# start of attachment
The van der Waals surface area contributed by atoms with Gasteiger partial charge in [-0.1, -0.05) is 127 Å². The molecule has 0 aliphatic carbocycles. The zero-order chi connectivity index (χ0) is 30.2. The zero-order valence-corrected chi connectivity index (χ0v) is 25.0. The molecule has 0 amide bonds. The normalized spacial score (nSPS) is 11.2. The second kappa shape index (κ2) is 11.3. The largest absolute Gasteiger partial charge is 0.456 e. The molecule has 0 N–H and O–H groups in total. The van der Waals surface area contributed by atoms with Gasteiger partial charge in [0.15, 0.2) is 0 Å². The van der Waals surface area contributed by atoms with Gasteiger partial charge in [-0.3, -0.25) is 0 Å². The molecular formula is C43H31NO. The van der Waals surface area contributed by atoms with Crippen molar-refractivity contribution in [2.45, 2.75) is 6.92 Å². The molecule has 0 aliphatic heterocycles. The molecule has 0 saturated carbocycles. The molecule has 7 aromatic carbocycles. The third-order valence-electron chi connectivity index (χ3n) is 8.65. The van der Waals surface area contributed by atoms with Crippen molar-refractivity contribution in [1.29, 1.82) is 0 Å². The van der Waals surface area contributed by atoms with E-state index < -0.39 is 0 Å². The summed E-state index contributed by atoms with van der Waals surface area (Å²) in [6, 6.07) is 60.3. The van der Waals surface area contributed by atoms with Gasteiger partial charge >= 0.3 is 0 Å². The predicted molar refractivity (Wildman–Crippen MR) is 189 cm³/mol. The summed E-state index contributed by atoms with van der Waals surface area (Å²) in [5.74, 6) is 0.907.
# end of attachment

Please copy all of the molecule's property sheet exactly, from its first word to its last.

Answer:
The van der Waals surface area contributed by atoms with Gasteiger partial charge in [-0.1, -0.05) is 127 Å². The molecule has 0 aliphatic carbocycles. The zero-order chi connectivity index (χ0) is 30.2. The zero-order valence-corrected chi connectivity index (χ0v) is 25.0. The molecule has 0 amide bonds. The normalized spacial score (nSPS) is 11.2. The second kappa shape index (κ2) is 11.3. The largest absolute Gasteiger partial charge is 0.456 e. The molecule has 0 N–H and O–H groups in total. The van der Waals surface area contributed by atoms with Gasteiger partial charge in [0.15, 0.2) is 0 Å². The van der Waals surface area contributed by atoms with Gasteiger partial charge in [-0.3, -0.25) is 0 Å². The molecular formula is C43H31NO. The van der Waals surface area contributed by atoms with Crippen molar-refractivity contribution in [2.45, 2.75) is 6.92 Å². The molecule has 0 aliphatic heterocycles. The molecule has 0 saturated carbocycles. The molecule has 7 aromatic carbocycles. The third-order valence-electron chi connectivity index (χ3n) is 8.65. The van der Waals surface area contributed by atoms with Crippen molar-refractivity contribution in [1.29, 1.82) is 0 Å². The van der Waals surface area contributed by atoms with E-state index < -0.39 is 0 Å². The summed E-state index contributed by atoms with van der Waals surface area (Å²) in [6, 6.07) is 60.3. The van der Waals surface area contributed by atoms with Gasteiger partial charge >= 0.3 is 0 Å². The predicted molar refractivity (Wildman–Crippen MR) is 189 cm³/mol. The summed E-state index contributed by atoms with van der Waals surface area (Å²) in [5.74, 6) is 0.907.